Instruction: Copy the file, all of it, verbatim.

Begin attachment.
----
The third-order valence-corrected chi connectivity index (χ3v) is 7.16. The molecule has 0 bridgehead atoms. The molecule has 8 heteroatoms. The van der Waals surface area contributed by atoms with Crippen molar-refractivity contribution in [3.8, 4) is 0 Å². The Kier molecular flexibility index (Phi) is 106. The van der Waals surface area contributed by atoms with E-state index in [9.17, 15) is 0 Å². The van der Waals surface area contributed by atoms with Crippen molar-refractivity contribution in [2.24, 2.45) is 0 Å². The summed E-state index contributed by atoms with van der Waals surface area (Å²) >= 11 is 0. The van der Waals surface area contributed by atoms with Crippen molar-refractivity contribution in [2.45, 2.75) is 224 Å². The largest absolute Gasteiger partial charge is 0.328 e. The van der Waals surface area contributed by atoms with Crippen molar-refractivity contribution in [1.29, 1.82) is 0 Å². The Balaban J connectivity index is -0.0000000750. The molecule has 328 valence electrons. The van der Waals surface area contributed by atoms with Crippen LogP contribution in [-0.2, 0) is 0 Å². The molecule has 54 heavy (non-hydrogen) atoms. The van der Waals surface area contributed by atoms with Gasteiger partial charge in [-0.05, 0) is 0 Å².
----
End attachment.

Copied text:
The third-order valence-corrected chi connectivity index (χ3v) is 7.16. The molecule has 0 bridgehead atoms. The molecule has 8 heteroatoms. The van der Waals surface area contributed by atoms with Crippen molar-refractivity contribution in [3.8, 4) is 0 Å². The Kier molecular flexibility index (Phi) is 106. The van der Waals surface area contributed by atoms with E-state index in [9.17, 15) is 0 Å². The van der Waals surface area contributed by atoms with Crippen molar-refractivity contribution in [2.24, 2.45) is 0 Å². The summed E-state index contributed by atoms with van der Waals surface area (Å²) >= 11 is 0. The van der Waals surface area contributed by atoms with Crippen molar-refractivity contribution in [2.45, 2.75) is 224 Å². The largest absolute Gasteiger partial charge is 0.328 e. The van der Waals surface area contributed by atoms with Crippen molar-refractivity contribution in [1.29, 1.82) is 0 Å². The Balaban J connectivity index is -0.0000000750. The molecule has 328 valence electrons. The van der Waals surface area contributed by atoms with Crippen LogP contribution in [-0.2, 0) is 0 Å². The molecule has 54 heavy (non-hydrogen) atoms. The van der Waals surface area contributed by atoms with Gasteiger partial charge in [-0.05, 0) is 0 Å².